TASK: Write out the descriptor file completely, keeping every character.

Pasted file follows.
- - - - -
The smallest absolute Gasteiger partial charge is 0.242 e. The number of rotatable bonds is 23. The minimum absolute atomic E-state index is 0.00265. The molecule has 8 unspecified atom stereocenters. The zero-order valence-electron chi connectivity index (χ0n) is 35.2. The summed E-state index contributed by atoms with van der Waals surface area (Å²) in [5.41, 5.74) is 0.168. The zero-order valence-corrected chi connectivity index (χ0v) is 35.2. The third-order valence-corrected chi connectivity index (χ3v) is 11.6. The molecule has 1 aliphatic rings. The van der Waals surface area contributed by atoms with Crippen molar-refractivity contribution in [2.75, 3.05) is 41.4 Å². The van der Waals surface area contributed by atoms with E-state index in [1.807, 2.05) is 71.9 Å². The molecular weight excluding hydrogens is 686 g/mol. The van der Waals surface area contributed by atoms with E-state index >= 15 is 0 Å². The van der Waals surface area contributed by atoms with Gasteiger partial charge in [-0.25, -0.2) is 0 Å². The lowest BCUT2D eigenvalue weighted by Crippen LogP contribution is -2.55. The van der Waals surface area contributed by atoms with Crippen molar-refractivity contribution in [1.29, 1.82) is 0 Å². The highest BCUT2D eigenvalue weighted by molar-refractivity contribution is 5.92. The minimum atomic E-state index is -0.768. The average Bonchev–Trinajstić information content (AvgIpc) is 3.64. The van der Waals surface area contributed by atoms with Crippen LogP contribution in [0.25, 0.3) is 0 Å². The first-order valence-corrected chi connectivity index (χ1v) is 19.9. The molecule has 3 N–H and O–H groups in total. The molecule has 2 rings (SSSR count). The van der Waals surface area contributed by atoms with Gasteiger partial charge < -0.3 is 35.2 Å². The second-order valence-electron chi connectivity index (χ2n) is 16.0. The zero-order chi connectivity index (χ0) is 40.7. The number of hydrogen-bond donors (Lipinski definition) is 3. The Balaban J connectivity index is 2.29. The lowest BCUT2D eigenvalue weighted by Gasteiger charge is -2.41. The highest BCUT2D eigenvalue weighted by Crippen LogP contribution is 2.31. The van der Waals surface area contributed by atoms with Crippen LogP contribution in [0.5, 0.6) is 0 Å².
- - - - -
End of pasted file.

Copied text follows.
The smallest absolute Gasteiger partial charge is 0.242 e. The number of rotatable bonds is 23. The minimum absolute atomic E-state index is 0.00265. The molecule has 8 unspecified atom stereocenters. The zero-order valence-electron chi connectivity index (χ0n) is 35.2. The summed E-state index contributed by atoms with van der Waals surface area (Å²) in [5.41, 5.74) is 0.168. The zero-order valence-corrected chi connectivity index (χ0v) is 35.2. The third-order valence-corrected chi connectivity index (χ3v) is 11.6. The molecule has 1 aliphatic rings. The van der Waals surface area contributed by atoms with Crippen molar-refractivity contribution in [2.75, 3.05) is 41.4 Å². The van der Waals surface area contributed by atoms with E-state index in [1.807, 2.05) is 71.9 Å². The molecular weight excluding hydrogens is 686 g/mol. The van der Waals surface area contributed by atoms with E-state index >= 15 is 0 Å². The van der Waals surface area contributed by atoms with Gasteiger partial charge in [-0.25, -0.2) is 0 Å². The lowest BCUT2D eigenvalue weighted by Crippen LogP contribution is -2.55. The van der Waals surface area contributed by atoms with Crippen molar-refractivity contribution in [1.29, 1.82) is 0 Å². The highest BCUT2D eigenvalue weighted by molar-refractivity contribution is 5.92. The minimum atomic E-state index is -0.768. The average Bonchev–Trinajstić information content (AvgIpc) is 3.64. The van der Waals surface area contributed by atoms with Crippen LogP contribution in [0.25, 0.3) is 0 Å². The first-order valence-corrected chi connectivity index (χ1v) is 19.9. The molecule has 3 N–H and O–H groups in total. The molecule has 2 rings (SSSR count). The van der Waals surface area contributed by atoms with Gasteiger partial charge < -0.3 is 35.2 Å². The second-order valence-electron chi connectivity index (χ2n) is 16.0. The zero-order chi connectivity index (χ0) is 40.7. The number of hydrogen-bond donors (Lipinski definition) is 3. The Balaban J connectivity index is 2.29. The lowest BCUT2D eigenvalue weighted by Gasteiger charge is -2.41. The highest BCUT2D eigenvalue weighted by Crippen LogP contribution is 2.31. The van der Waals surface area contributed by atoms with Crippen LogP contribution in [0.5, 0.6) is 0 Å².